Pairing Wine with Chocolate: what wine goes with chocolate?

Chocolate and wine pairing can be a divine experience for your senses - a match made in heaven that you truly need to experience if you haven’t already!

As with food and wine matching in general, we don’t think you should get too hung up or confused about it. However when drinking wine with food, you will have found that at times sublime sensory moments happen, don’t they?

You hit on a perfect match between what you are eating and what you are drinking. The more you can orchestrate that happening the more you’ll enjoy yourself!


Chocolate and Wine Pairings – to be or not to be?

It’s one of those tricky and much-discussed combinations, the only sure-fire answer is that if a pairing works for you, then that pairing is a success.

With a colossal abundance of flavours and types of chocolate now available (geranium, pistachio or banana anyone?), then if you enjoy experimenting and aren’t afraid to try something new, you can have fun!

Did you know chocolate and wine are made in the same way? (including a fermentation, the same yeasts). Did you also know cocoa trees grow some 12-15 metres high, and produce just 20-30 cocoa pods (like small yellow rugby balls), with each tree producing just a few bars of chocolate?!

Understanding how cocoa beans are turned into chocolate and how some chocolates are made sweet or intensely bitter can help you understand why certain chocolate and wine pairings generally work and others don’t. And hey, both can even good for you!


Where to start?

Here’s some basic advice about pairing chocolate and wine: pairing chocolate and wine can be tricky, largely because the products can have so much in common - the tannins in each one fighting on your palate. A sweet chocolate for example makes very dry wines bitter and thin, masking delicate fruity flavours.

Lighter chocolate in terms of how intense the flavour is, should be matched with lighter wines, and the more intense chocolates with bigger wines or fortified wines. More often than not we are talking red rather than white wine.

Generally, you want your wine to be sweeter than your chocolate. Match the right chocolate with the right wine - white, red, sparkling, fortified, sweet - and chocolate can really accentuate or even introduce new flavours.

Without further ado, here are a few specific ideas from our wine and drinks selection. Naturally, we are bound to recommend going for good quality and preferably organic chocolate too.


Pairing wine with milk chocolate

The sweetness in milk chocolate can also range, but generally it’s between 35-55% cocoa content. If you have something with around 35% cocoa, it will likley be more sweet than a chocolate with 55%. Milk and lighter chocolates should be matched with lighter wines, like a Pinot Noir or a lighter Merlot. Sweeter and more aromatic whites (Friulano, Riesling, or Gerwurztraminer) can also be a good choice for milk chocolate.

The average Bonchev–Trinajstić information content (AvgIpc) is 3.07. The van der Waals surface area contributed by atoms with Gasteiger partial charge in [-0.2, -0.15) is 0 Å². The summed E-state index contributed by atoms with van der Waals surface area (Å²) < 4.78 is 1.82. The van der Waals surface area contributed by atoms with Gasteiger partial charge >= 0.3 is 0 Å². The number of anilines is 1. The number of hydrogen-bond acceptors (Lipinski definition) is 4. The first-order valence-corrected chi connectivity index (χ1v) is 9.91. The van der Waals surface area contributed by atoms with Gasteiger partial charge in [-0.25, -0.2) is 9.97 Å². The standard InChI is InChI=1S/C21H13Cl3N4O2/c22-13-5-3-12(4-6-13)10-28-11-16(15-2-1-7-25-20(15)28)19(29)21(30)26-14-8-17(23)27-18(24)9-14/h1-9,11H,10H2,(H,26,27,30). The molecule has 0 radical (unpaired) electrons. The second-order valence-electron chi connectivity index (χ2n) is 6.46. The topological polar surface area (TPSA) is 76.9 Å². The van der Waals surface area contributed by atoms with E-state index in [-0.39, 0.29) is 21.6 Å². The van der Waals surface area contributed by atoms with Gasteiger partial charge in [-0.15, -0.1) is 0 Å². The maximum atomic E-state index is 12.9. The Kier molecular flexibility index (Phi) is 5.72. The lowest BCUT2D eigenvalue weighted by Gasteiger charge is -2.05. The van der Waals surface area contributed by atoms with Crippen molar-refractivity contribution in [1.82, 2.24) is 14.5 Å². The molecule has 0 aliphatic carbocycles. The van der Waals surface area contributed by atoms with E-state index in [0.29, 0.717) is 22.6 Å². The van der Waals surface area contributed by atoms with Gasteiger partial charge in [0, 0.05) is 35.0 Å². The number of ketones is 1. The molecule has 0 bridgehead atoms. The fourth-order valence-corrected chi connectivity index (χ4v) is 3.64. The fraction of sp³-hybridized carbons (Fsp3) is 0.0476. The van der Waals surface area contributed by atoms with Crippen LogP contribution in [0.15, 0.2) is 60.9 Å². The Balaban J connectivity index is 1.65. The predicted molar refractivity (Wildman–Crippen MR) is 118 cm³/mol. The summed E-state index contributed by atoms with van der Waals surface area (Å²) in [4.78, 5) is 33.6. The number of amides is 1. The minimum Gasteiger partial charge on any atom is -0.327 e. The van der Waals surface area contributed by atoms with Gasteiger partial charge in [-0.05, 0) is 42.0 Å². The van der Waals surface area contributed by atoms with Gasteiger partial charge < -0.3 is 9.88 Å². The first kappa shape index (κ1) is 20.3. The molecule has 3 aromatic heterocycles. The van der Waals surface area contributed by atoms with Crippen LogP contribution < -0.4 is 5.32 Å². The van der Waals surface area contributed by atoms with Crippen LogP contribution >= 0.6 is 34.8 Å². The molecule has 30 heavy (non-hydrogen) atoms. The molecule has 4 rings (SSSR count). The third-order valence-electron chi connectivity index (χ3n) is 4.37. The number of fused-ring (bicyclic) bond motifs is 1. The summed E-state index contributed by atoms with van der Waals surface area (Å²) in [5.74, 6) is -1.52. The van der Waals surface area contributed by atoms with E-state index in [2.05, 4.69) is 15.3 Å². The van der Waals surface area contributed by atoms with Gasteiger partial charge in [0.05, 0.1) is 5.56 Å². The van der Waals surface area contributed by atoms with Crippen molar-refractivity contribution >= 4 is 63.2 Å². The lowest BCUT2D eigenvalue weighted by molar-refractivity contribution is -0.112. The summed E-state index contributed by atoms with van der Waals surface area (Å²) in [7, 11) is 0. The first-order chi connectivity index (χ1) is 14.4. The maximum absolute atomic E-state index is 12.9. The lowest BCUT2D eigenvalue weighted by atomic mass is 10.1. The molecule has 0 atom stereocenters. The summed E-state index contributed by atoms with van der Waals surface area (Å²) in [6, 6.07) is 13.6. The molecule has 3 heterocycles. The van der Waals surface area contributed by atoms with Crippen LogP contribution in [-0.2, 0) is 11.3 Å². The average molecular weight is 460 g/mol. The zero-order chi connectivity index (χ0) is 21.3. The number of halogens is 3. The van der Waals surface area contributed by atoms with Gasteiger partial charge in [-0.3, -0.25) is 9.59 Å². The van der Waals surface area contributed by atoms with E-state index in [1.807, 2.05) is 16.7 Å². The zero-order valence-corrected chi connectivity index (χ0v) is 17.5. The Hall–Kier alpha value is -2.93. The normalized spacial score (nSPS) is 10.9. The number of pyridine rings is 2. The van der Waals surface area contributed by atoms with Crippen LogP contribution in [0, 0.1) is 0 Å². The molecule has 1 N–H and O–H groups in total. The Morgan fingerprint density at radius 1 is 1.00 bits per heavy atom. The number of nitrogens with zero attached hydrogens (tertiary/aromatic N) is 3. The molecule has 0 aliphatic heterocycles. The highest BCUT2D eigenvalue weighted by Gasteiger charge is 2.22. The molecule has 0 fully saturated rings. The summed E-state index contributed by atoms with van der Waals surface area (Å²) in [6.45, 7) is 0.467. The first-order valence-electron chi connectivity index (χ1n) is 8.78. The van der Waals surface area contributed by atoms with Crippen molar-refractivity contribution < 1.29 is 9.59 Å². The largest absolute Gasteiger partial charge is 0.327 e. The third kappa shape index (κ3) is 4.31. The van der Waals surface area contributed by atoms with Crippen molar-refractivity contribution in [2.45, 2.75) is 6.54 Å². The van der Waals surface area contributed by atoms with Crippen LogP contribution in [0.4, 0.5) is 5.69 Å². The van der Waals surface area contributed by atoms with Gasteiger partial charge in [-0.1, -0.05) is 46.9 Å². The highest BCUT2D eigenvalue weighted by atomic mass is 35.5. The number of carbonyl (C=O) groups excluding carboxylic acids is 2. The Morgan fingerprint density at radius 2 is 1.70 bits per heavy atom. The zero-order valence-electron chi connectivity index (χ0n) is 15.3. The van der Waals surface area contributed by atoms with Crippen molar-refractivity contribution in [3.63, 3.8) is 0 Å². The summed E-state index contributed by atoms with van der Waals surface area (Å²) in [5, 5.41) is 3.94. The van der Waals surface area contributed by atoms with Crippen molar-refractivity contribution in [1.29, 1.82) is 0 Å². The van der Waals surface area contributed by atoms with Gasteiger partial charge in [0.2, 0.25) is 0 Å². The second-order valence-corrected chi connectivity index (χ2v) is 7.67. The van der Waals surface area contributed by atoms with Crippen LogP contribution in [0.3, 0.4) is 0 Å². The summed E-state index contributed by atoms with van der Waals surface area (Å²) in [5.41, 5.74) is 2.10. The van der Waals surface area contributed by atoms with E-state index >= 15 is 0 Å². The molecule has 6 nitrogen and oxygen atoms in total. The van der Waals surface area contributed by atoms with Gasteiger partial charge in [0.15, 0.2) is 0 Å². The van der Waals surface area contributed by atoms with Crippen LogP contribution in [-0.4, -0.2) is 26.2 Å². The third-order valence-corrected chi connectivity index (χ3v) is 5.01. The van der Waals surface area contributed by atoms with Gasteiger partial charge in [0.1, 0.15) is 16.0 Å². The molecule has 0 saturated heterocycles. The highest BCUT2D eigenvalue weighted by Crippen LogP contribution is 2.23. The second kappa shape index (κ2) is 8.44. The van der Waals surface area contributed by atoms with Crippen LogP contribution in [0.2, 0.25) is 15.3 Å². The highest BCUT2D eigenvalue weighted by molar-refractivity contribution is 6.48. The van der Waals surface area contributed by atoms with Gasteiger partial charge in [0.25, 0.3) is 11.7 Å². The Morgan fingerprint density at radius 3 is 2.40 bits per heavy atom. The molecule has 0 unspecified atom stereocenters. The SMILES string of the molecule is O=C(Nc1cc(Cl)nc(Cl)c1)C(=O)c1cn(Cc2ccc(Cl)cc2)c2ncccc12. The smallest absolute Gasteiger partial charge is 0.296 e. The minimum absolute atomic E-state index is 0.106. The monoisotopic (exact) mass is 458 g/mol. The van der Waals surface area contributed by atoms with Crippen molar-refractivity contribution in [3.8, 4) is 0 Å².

Our choice is a beautiful Collio DOC Friulano from La Castellada. With its complex floral and herbal aroma and hints of thyme and butter, it's perfect with a nice milk chocolate bar.


Pairing wine with dark chocolate

Dark chocolate is less sweet than milk chocolate and quite a popular type of chocolate today. It has a higher cocoa content, which can go up to even 90%! For dark chocolates, you’ll want to choose a bigger wine, like an Amarone della Valpolicella, or even a fortified wine.


Our favorite is Amarone della Valpolicella DOCG from Giovanni Ederle. The aromas of cherries soaked in alcohol and licorice, the warm and mouth-filling floral, dried and ripe fruits, and the smooth and ripe tannins are a match made in heaven for a (preferably large) piece of dark chocolate.


How to taste chocolate and wine together

How do you taste? Take your time, as this is a 5 sensory experience. First unwrap your chocolate, sniff, inhale and identify its aromas. It should be room temperature.

Then break off a piece, put this into your mouth and allow it to melt on your tongue (don’t devour, tempting though it might be), noting the flavours and whether the chocolate tastes bitter or sweet, before swallowing.

Next take your wine, looking for appearance and aromas, taking a mouthful, noting the dryness or sweetness, fruitiness, acidity and weight.

Now put another piece of chocolate in your mouth, and as it melts, whilst the chocolate still coats your tongue, take a sip of wine, and think about how this combination is crafting itself before you. Does it work, or not? Take notes if you like!

Rocket science it ain’t, and we hope you will enjoy some experimenting. Why not let us know some of your successes, or even epic failures?!

Ultimately remember that as above, guidelines are just guidelines, nothing more, and whatever tastes good for you has got to be a win.





Image credits: Tamas Pap